of attraction.
I don’t want to leave my daughter,
or the babies.
I can see their house, a refuge in the dark near the university.
Protect them, oh gods of the scarlet light
who love us fiercely despite our acts of stupidity
our utter failings.
May this morning light be food for their bones,
for their spirits dressed
in manes of beautiful black hair
in skins the color of the earth as it meets the sky.
Higher we fly over the valley of monster bones
left scattered in the dirt to remind us that breathing
is rooted somewhere other than the lungs.
My spirit approaches with reverence
because it harbors the story, of how these beloveds appeared to fail
then climbed into the sky to stars of indigo.
And we keep going past the laughter and tears
of the babies who will grow up to become a light field
just beyond us.
And then the sun breaks over the yawning mountain.
And the plane shivers as we dip toward
an old volcanic field.
It is still smoldering
motivated by the love of one deity for another.
It’s an old story and we’re in it so deep we have become them.
The sun leans on one elbow after making love,
savoring the wetlands just off the freeway.
We are closer to the gods than we ever thought possible.

From A MAP TO THE NEXT WORLD (W.W. Norton, 2000)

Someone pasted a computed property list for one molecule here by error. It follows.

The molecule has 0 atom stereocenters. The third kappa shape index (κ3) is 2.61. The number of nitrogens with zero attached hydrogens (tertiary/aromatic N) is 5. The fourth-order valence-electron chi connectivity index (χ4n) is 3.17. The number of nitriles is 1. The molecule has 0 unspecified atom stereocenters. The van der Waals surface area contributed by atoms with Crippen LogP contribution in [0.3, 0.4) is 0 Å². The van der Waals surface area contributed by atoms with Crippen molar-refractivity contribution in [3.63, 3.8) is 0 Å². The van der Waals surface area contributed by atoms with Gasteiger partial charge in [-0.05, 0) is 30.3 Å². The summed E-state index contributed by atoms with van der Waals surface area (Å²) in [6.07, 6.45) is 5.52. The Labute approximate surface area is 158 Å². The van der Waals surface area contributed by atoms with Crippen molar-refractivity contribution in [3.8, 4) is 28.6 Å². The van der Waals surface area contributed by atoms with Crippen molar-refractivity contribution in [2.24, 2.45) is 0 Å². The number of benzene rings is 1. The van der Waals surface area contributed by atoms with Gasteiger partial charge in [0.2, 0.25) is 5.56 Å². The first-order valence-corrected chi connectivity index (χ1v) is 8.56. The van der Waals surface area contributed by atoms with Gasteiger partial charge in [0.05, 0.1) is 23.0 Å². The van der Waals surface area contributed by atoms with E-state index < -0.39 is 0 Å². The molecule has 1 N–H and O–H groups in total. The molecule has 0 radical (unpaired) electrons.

Camme and I listened to Nat King Cole and she sweetly lay her head
on the shoulder of some well-slicked man and off
she went some slow easy step some thirty years ago; it wasn’t
yesterday but ghosts of time in tilted hats are ushered
by our heartbeats into the living room as we eat fried chicken,
drink Cokes and talk about swing, don’t talk
about heartbreak but it’s in the stirred air. How we loved,
and how we love. There is no end to it.
One song can be a crack-the-whip snapping everything
we were in the lifetime of a song back
into the tempest of dreams. And when the Cokes are gone,
chicken bones drying in the sun,
radio shifted into another plane of time, I don’t know
what to believe. My heart’s a steady tattoo of roses.
Camme and I go to sleep in our different houses, she without
her dancing man, and me with my imaginary lover
outlined in smoke, coming up the road. There’s a song
that hasn’t been written yet; the first notes
are a trio of muses in a songwriter’s ear. That song will invent
my lover of evening light, of musky genius,
I know it. As sure as I know Nat King Cole wore white suede
shoes, and smelled like spice hair cream,
as sure as the monsoon rains come praising the dry Sonoran.
Yesterday I turned north on Greasewood
the long way home and was shocked to see a double rainbow
two-stepping across the valley. Suddenly
there were twin gods bending over to plant something like
themselves in the wet earth, a song
larger than all our cheap hopes, our small-town radios,
whipping everything back
into the geometry of dreams: became Nat King Cole
became the sultry blue moon became all
perfumed romantic strangers became Camme and me
became love

From IN MAD LOVE AND WAR (Wesleyan University Press, 1990)

Poetry Center Reading

Fall 2000